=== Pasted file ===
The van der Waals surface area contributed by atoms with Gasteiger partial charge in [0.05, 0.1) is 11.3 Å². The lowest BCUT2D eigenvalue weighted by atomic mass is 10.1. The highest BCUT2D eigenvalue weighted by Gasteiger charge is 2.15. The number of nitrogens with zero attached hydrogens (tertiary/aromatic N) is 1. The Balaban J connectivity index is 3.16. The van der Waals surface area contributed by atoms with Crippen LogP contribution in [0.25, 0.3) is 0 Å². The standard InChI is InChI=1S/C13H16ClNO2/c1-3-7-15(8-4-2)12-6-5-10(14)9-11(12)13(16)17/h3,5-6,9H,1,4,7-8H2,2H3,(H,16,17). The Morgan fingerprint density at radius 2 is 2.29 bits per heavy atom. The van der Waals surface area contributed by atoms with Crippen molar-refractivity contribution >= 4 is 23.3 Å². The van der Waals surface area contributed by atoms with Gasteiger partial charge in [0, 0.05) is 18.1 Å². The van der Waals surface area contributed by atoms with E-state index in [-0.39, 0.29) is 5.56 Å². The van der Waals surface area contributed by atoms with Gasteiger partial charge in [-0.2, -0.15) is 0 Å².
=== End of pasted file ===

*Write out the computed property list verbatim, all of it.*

The van der Waals surface area contributed by atoms with Gasteiger partial charge in [0.05, 0.1) is 11.3 Å². The lowest BCUT2D eigenvalue weighted by atomic mass is 10.1. The highest BCUT2D eigenvalue weighted by Gasteiger charge is 2.15. The number of nitrogens with zero attached hydrogens (tertiary/aromatic N) is 1. The Balaban J connectivity index is 3.16. The van der Waals surface area contributed by atoms with Crippen LogP contribution in [0.25, 0.3) is 0 Å². The standard InChI is InChI=1S/C13H16ClNO2/c1-3-7-15(8-4-2)12-6-5-10(14)9-11(12)13(16)17/h3,5-6,9H,1,4,7-8H2,2H3,(H,16,17). The Morgan fingerprint density at radius 2 is 2.29 bits per heavy atom. The van der Waals surface area contributed by atoms with Crippen molar-refractivity contribution >= 4 is 23.3 Å². The van der Waals surface area contributed by atoms with Gasteiger partial charge in [0, 0.05) is 18.1 Å². The van der Waals surface area contributed by atoms with E-state index in [-0.39, 0.29) is 5.56 Å². The van der Waals surface area contributed by atoms with Gasteiger partial charge in [-0.2, -0.15) is 0 Å².